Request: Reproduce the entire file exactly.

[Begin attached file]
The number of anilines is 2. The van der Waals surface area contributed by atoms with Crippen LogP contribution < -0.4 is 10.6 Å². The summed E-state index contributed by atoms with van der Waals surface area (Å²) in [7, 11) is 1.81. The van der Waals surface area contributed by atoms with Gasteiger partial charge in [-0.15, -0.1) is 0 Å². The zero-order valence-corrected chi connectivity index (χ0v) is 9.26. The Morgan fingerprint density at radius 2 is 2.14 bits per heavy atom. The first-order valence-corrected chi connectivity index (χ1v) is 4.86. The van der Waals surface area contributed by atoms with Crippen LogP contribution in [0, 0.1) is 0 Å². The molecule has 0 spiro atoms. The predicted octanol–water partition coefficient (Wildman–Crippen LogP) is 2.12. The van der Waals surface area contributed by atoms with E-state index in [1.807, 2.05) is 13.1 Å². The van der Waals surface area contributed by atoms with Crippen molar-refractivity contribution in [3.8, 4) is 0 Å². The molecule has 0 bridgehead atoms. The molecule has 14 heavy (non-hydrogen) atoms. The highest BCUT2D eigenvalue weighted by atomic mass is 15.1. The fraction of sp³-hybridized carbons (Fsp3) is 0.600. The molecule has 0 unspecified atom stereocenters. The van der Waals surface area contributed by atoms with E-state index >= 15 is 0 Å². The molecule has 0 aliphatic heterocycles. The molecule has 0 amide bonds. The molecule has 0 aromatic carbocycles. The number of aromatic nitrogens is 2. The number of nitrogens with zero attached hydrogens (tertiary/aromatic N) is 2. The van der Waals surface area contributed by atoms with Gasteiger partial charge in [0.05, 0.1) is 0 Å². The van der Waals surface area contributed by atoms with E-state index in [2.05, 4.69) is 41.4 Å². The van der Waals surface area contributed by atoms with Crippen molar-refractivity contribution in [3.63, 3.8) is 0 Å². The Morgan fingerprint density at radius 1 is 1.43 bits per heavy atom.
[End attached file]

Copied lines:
The number of anilines is 2. The van der Waals surface area contributed by atoms with Crippen LogP contribution < -0.4 is 10.6 Å². The summed E-state index contributed by atoms with van der Waals surface area (Å²) in [7, 11) is 1.81. The van der Waals surface area contributed by atoms with Gasteiger partial charge in [-0.15, -0.1) is 0 Å². The zero-order valence-corrected chi connectivity index (χ0v) is 9.26. The Morgan fingerprint density at radius 2 is 2.14 bits per heavy atom. The first-order valence-corrected chi connectivity index (χ1v) is 4.86. The van der Waals surface area contributed by atoms with Crippen LogP contribution in [0, 0.1) is 0 Å². The molecule has 0 spiro atoms. The predicted octanol–water partition coefficient (Wildman–Crippen LogP) is 2.12. The van der Waals surface area contributed by atoms with E-state index in [1.807, 2.05) is 13.1 Å². The van der Waals surface area contributed by atoms with Crippen molar-refractivity contribution in [3.8, 4) is 0 Å². The molecule has 0 bridgehead atoms. The molecule has 14 heavy (non-hydrogen) atoms. The highest BCUT2D eigenvalue weighted by atomic mass is 15.1. The fraction of sp³-hybridized carbons (Fsp3) is 0.600. The molecule has 0 unspecified atom stereocenters. The van der Waals surface area contributed by atoms with E-state index >= 15 is 0 Å². The molecule has 0 aliphatic heterocycles. The molecule has 0 amide bonds. The molecule has 0 aromatic carbocycles. The number of aromatic nitrogens is 2. The number of nitrogens with zero attached hydrogens (tertiary/aromatic N) is 2. The van der Waals surface area contributed by atoms with Gasteiger partial charge in [0.05, 0.1) is 0 Å². The van der Waals surface area contributed by atoms with E-state index in [2.05, 4.69) is 41.4 Å². The van der Waals surface area contributed by atoms with Crippen molar-refractivity contribution in [3.63, 3.8) is 0 Å². The Morgan fingerprint density at radius 1 is 1.43 bits per heavy atom.